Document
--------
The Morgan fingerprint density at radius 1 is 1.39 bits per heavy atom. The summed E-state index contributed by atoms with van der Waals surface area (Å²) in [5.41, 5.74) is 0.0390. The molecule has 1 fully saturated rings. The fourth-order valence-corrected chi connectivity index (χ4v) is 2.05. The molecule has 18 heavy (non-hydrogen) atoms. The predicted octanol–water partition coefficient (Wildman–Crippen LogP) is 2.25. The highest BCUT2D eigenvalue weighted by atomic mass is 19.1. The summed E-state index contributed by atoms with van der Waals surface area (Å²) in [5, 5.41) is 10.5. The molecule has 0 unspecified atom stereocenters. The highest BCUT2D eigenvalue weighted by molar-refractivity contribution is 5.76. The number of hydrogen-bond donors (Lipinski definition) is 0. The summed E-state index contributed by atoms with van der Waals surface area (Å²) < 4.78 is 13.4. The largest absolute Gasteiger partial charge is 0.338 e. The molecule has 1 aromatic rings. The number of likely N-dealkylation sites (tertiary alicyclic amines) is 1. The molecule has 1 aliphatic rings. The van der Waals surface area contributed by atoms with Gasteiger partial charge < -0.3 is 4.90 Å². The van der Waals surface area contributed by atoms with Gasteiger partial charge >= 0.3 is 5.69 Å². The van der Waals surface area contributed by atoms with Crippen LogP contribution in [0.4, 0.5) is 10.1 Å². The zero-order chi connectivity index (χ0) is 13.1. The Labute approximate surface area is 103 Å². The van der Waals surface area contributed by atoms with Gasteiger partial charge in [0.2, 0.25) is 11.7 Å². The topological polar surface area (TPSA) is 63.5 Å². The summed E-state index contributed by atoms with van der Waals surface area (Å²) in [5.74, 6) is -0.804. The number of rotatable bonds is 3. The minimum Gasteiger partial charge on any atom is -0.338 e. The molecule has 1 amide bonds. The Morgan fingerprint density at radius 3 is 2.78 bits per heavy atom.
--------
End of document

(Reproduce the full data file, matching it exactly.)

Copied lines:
The Morgan fingerprint density at radius 1 is 1.39 bits per heavy atom. The summed E-state index contributed by atoms with van der Waals surface area (Å²) in [5.41, 5.74) is 0.0390. The molecule has 1 fully saturated rings. The fourth-order valence-corrected chi connectivity index (χ4v) is 2.05. The molecule has 18 heavy (non-hydrogen) atoms. The predicted octanol–water partition coefficient (Wildman–Crippen LogP) is 2.25. The highest BCUT2D eigenvalue weighted by atomic mass is 19.1. The summed E-state index contributed by atoms with van der Waals surface area (Å²) in [5, 5.41) is 10.5. The molecule has 0 unspecified atom stereocenters. The highest BCUT2D eigenvalue weighted by molar-refractivity contribution is 5.76. The number of hydrogen-bond donors (Lipinski definition) is 0. The summed E-state index contributed by atoms with van der Waals surface area (Å²) < 4.78 is 13.4. The largest absolute Gasteiger partial charge is 0.338 e. The molecule has 1 aromatic rings. The number of likely N-dealkylation sites (tertiary alicyclic amines) is 1. The molecule has 1 aliphatic rings. The van der Waals surface area contributed by atoms with Gasteiger partial charge < -0.3 is 4.90 Å². The van der Waals surface area contributed by atoms with Gasteiger partial charge >= 0.3 is 5.69 Å². The van der Waals surface area contributed by atoms with Crippen LogP contribution in [0.4, 0.5) is 10.1 Å². The zero-order chi connectivity index (χ0) is 13.1. The Labute approximate surface area is 103 Å². The van der Waals surface area contributed by atoms with Gasteiger partial charge in [0.2, 0.25) is 11.7 Å². The topological polar surface area (TPSA) is 63.5 Å². The summed E-state index contributed by atoms with van der Waals surface area (Å²) in [5.74, 6) is -0.804. The number of rotatable bonds is 3. The minimum Gasteiger partial charge on any atom is -0.338 e. The molecule has 1 amide bonds. The Morgan fingerprint density at radius 3 is 2.78 bits per heavy atom.